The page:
margin (no profit). The CEO was grilled by the analysts in the (subsequent
Conference Call) to explain why Astaldi was not making a profit in Canada. He
replied that he was optimistic the final negotiations with Nalcor would produce
comments on “the Canadian project” compelled me to also listen to the audio
recording of the Astaldi CEO’s Presentation and the Q&A Session, with stock
analysts, which followed.
feeling threatened, financially, Astaldi seems to enjoy a relationship with its
“Canadian client” unhindered by rancor or legal threat.
excerpt from the 2015 Astaldi Report, shown above, Astaldi reveals that
negotiations are “on-going with the client to redefine the schedule and the conditions
of the project”.
statement exposes CEO Ed Martin as possibly playing fast and loose in naming who is actually to blame for Muskrat schedule delays and cost overruns.
|Exhibit from Astaldi 2015 Annual Report confirms contract value, % completion data, etc.|
into the Astaldi CEO’s verbal Presentation….around 20 minutes into the proceeding. He states, through a translator:
10 you will see two factors which led to apparently lower profitability in this
quarter as a result of the sterilization of margins from Canada given that
today negotiations are underway which obviously have been very positive with
the client. This is a project that is going to lead to break-even, one-time,
one-shot drop, in the income statement on the fourth quarter……”
excerpt comes out of the Q&A Session in which the Astaldi CEO responded to
a question from an analyst:
the Canadian contract negotiations now underway we are confident…I can’t
provide other details, I have already said too much…a contract where we have
exceeded 40% in terms of work progress…a very complicated contract from an
operational viewpoint in terms of logistics and in terms of operations due to
the climatic conditions. Last year was the worst winter in 30 years. …I was
landed in very critical conditions I remember. So obviously this is a very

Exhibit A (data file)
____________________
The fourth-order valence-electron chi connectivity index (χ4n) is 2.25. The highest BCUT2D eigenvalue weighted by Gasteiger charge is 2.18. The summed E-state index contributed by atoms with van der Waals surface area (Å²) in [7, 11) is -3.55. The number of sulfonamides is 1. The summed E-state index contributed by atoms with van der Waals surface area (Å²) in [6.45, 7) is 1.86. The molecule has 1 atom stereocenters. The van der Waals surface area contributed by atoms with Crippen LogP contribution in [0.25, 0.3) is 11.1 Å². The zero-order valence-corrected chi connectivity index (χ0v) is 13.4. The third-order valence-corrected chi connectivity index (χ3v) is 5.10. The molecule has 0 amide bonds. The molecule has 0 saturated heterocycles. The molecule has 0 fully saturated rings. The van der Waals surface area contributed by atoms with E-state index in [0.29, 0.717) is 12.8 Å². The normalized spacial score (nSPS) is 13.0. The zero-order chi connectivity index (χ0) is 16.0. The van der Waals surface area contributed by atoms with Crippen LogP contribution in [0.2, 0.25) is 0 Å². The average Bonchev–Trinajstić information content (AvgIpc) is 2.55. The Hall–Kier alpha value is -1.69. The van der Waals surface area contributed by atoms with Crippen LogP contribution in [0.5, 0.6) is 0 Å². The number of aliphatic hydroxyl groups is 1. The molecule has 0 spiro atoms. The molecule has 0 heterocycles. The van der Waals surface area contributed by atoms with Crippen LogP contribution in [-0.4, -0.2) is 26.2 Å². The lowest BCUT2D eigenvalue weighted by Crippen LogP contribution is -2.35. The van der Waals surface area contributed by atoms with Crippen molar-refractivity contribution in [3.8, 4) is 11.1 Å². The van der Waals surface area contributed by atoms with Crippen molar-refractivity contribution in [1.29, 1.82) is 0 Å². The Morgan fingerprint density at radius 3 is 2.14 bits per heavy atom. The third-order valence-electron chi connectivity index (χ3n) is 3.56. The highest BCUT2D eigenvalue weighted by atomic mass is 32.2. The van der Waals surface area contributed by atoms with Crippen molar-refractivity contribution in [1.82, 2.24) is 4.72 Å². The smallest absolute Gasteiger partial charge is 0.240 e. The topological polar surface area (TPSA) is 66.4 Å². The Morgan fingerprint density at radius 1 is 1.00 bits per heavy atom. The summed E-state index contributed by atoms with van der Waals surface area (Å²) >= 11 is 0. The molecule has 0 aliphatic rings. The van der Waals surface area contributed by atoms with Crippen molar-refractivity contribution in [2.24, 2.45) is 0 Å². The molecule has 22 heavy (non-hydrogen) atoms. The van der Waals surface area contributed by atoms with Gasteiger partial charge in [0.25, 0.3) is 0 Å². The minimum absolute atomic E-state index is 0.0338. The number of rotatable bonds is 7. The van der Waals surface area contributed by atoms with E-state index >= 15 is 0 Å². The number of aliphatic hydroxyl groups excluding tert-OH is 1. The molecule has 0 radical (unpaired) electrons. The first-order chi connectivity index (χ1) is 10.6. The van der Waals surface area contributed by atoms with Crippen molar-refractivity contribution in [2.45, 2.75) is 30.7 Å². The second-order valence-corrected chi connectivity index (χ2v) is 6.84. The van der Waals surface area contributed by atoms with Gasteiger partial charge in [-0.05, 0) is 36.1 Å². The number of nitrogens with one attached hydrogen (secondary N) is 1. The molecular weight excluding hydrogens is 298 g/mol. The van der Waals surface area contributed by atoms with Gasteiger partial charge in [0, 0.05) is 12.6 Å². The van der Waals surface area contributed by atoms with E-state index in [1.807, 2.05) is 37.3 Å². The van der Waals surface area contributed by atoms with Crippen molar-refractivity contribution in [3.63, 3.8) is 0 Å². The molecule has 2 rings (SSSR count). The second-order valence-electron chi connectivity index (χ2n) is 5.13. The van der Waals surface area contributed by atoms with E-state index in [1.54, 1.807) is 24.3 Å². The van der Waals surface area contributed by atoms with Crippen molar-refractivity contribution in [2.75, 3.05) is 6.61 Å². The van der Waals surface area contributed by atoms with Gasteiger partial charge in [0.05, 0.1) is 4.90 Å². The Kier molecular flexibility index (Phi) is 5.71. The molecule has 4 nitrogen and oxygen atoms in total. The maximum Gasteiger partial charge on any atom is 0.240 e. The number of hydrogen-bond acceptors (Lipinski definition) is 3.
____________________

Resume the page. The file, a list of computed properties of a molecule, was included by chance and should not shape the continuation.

complicated contract…that’s our job…negotiations are underway; we expect that
in the short term it will reach a conclusion.”
can see, Astaldi is not a company seized with concern over its performance.
is suffering any distress, it is due only to having recorded zero profit last
mention of lawsuits for damages. There is only a reference to “climatic
conditions”, a “complicated contract” and “positive…negotiations…underway”.
questions that need to be addressed by Nalcor; such as:
|Nalcor CEO Ed Martin|
What kind of contract has Nalcor entered into when the “cost” and schedule” implications,
over which Martin blames Astaldi, are actually a matter of “positive” negotiations
“, and not a demand for “liquidated damages”?
drawn a ‘line in the sand’ for Nalcor by putting these assertions in writing and making them public?
to decisions taken (or not taken) by Nalcor?
is not whether Astaldi is right, but whether the Nalcor has been performing so badly as to allow the expertise of major contractors to trump Nalcor’s inexperience.
disingenuous, absent the capacity to speak
the simple truth?
who commented on last week’s Blog offers this blunt assessment:
that Martin cannot talk about these commercial matters. The CEO of Astaldi has
to talk about these things as a publicly traded company. Ed Martin can’t
provide an update to the very people who are paying for this project.”
If Premier Ball is going to “open the books on Muskrat Falls”, I think he had better hurry! Substantially, Muskrat was picked clean by Nova Scotia; chiefly because Martin let them, just to trigger the Federal Loan Guarantee.
I wonder if he will award Astaldi the bones of the ratepayers, too.